—Adam Smith, economist and philosopher
* These views are those of Carson Coaching, not the presenting Representative, the Representative’s Broker/Dealer, or Registered Investment Advisor, and should not be construed as investment advice.
* This newsletter was prepared by Carson Coaching. Carson Coaching is not affiliated with the named firm or broker/dealer.
* Government bonds and Treasury Bills are guaranteed by the U.S. government as to the timely payment of principal and interest and, if held to maturity, offer a fixed rate of return and fixed principal value. However, the value of fund shares is not guaranteed and will fluctuate.
* Corporate bonds are considered higher risk than government bonds but normally offer a higher yield and are subject to market, interest rate and credit risk as well as additional risks based on the quality of issuer coupon rate, price, yield, maturity, and redemption features.
* The Standard & Poor's 500 (S&P 500) is an unmanaged group of securities considered to be representative of the stock market in general. You cannot invest directly in this index.
* All indexes referenced are unmanaged. The volatility of indexes could be materially different from that of a client’s portfolio. Unmanaged index returns do not reflect fees, expenses, or sales charges. Index performance is not indicative of the performance of any investment. You cannot invest directly in an index.
* The Dow Jones Global ex-U.S. Index covers approximately 95% of the market capitalization of the 45 developed and emerging countries included in the Index.
* The 10-year Treasury Note represents debt owed by the United States Treasury to the public. Since the U.S. Government is seen as a risk-free borrower, investors use the 10-year Treasury Note as a benchmark for the long-term bond market.
* Gold represents the 3:00 p.m. (London time) gold price as reported by the London Bullion Market Association and is expressed in U.S. Dollars per fine troy ounce. The source for gold data is Federal Reserve Bank of St. Louis (FRED), https://fred.stlouisfed.org/series/GOLDPMGBD228NLBM.
* The Bloomberg Commodity Index is designed to be a highly liquid and diversified benchmark for the commodity futures market. The Index is composed of futures contracts on 19 physical commodities and was launched on July 14, 1998.
* The DJ Equity All REIT Total Return Index measures the total return performance of the equity subcategory of the Real Estate Investment Trust (REIT) industry as calculated by Dow Jones.
* The Dow Jones Industrial Average (DJIA), commonly known as “The Dow,” is an index representing 30 stock of companies maintained and reviewed by the editors of The Wall Street Journal.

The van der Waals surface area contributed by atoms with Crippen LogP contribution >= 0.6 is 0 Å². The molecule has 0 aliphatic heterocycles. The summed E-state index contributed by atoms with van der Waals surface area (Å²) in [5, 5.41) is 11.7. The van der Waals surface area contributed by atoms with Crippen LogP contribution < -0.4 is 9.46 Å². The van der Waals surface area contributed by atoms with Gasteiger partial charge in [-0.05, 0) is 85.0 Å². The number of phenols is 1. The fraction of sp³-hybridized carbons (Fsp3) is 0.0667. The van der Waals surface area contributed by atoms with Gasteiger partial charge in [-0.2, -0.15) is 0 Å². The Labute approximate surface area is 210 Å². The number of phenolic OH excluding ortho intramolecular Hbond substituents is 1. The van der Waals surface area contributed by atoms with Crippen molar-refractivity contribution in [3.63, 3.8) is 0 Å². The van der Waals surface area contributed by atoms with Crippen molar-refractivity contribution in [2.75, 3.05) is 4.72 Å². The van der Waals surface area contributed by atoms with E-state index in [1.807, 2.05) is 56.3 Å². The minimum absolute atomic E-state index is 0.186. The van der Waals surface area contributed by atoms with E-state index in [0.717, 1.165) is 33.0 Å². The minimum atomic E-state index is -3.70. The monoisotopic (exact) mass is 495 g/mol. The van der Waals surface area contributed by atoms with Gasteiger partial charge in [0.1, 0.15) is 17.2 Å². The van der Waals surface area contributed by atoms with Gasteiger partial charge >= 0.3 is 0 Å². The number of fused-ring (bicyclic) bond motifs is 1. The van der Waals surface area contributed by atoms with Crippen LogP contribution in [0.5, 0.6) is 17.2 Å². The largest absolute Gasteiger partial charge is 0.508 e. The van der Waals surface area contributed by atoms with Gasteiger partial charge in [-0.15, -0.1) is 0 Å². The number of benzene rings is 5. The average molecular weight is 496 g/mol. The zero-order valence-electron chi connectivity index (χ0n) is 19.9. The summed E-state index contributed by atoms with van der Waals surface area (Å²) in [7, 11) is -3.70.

* The NASDAQ Composite is an unmanaged index of securities traded on the NASDAQ system.
* International investing involves special risks such as currency fluctuation and political instability and may not be suitable for all investors. These risks are often heightened for investments in emerging markets.
* Yahoo! Finance is the source for any reference to the performance of an index between two specific periods.
* The risk of loss in trading commodities and futures can be substantial. You should therefore carefully consider whether such trading is suitable for you in light of your financial condition. The high degree of leverage is often obtainable in commodity trading and can work against you as well as for you. The use of leverage can lead to large losses as well as gains.
* Opinions expressed are subject to change without notice and are not intended as investment advice or to predict future performance.
* Economic forecasts set forth may not develop as predicted and there can be no guarantee that strategies promoted will be successful.
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* The foregoing information has been obtained from sources considered to be reliable, but we do not guarantee it is accurate or complete.
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* Consult your financial professional before making any investment decision.
https://www.atlantafed.org/cqer/research/gdpnow (or go to https://resources.carsongroup.com/hubfs/WMC-Source/2022/07-25-22_GDP%20Now_3.pdf [Choose GDPNow Model Data and Historical Forecasts in the right-hand column for historical data. May 17 data is below the chart under maximum estimate.]
https://www.bloomberg.com/news/articles/2022-07-23/us-growth-is-looking-sickly-as-fed-keeps-hiking-rates-eco-week (or go to https://resources.carsongroup.com/hubfs/WMC-Source/2022/07-25-22_Bloomberg_US%20Growth%20is%20Looking%20SIckly%20as%20Fed%20Keeps%20Hiking%20Rates_7.pdf)
https://www.barrons.com/articles/the-stock-market-is-entering-its-weakest-months-what-to-watch-out-for-51658535766?mod=hp_LEAD_2 (or go to https://resources.carsongroup.com/hubfs/WMC-Source/2022/07-25-22_Barrons_The%20Stock%20Market%20is%20Entering%20its%20Weakest%20Months_9.pdf)
https://www.bloomberg.com/news/articles/2022-07-21/cheap-dates-how-inflation-is-making-it-more-expensive-to-find-love? (or go to https://resources.carsongroup.com/hubfs/WMC-Source/2022/07-25-22_Bloomberg_Its%20Not%20You%2c%20Its%20Inflation_11.pdf)